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Absorbing and reflecting light

  1. Jul 18, 2011 #1
    Is there anything that absorbs light from one side and reflects it on the other?
  2. jcsd
  3. Jul 19, 2011 #2
    Virtually every common surface both absorbs and reflects light. Did you mean something that absorbs ALL light on one side and reflects ALL light on the other? If so, I do not believe that any such contraption exists. Prove me wrong, someone!
  4. Jul 19, 2011 #3
    whatelse do you think transperent substances do ??
  5. Jul 19, 2011 #4
    I read that you can trap light in a box using one way mirrors, but I read the way one way mirrors work is that one side must be dark (the clear and transparent side) and the lighting on the other side must be normal (the mirror side)
  6. Jul 19, 2011 #5
    The event horizon of a black hole?
  7. Jul 19, 2011 #6
    A mirror painted black on its back will strongly reflect light incident on its front surface and strongly absorb light incident on its back surface. Do you have something http://www.scientificsonline.com/solar-radiometer.html" [Broken] in mind?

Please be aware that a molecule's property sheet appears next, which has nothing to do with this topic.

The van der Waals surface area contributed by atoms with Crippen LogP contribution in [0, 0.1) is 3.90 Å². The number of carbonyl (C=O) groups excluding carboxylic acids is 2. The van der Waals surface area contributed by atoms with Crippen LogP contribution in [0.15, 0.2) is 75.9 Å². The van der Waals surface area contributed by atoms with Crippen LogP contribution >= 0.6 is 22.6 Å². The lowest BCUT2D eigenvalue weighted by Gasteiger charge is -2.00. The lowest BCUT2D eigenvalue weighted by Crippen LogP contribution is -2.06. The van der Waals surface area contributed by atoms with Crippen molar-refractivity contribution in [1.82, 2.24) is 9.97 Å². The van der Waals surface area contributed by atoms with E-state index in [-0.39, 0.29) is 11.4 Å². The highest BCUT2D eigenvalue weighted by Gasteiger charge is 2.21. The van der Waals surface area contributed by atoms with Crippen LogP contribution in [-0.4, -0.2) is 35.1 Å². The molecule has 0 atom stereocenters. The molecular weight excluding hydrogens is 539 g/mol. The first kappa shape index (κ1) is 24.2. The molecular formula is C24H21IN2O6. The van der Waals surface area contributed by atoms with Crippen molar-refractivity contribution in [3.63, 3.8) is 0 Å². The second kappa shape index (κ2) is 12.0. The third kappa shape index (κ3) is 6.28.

Last edited by a moderator: May 5, 2017
  8. Jul 19, 2011 #7
    This is interesting but it is not what I had in mind. I am trying to make a wave guid, by absorbing light from outside and then having the light bounce around inside my project.
  9. Jul 19, 2011 #8
    "Absorbing" may not be the proper term for what you want. It seems that you want the wall to be transparent for light coming from outside and reflective for light coming from inside the guide.
    If the light is absorbed by the wall you'll have no light going inside the guide. It will just heat up the wall.
  10. Jul 19, 2011 #9
    Yes this is what I want, does this exsist ?
  11. Jul 19, 2011 #10
    Or even how can I make it
  12. Jul 19, 2011 #11
  13. Jul 19, 2011 #12


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    No, the event horizon is merely a boundary around a black hole where the gravitiational pull becomes strong enough to trap light. It is not a physical object. It also doesn't absorb or reflect light.
  14. Jul 21, 2011 #13


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    There's nothing that is reflective on one side and transmissive on the other side. Such a material would violate the second law of thermodynamics. But there may be other ways to achieve what you are trying to do, maybe by concentrating light with mirrors. Are you building a solar oven or something?
  15. Jul 25, 2011 #14
    Kinda in a way. But how can this be achieved while maintaining a cost efficient standard? Any recommendation or suggestion is helpful.
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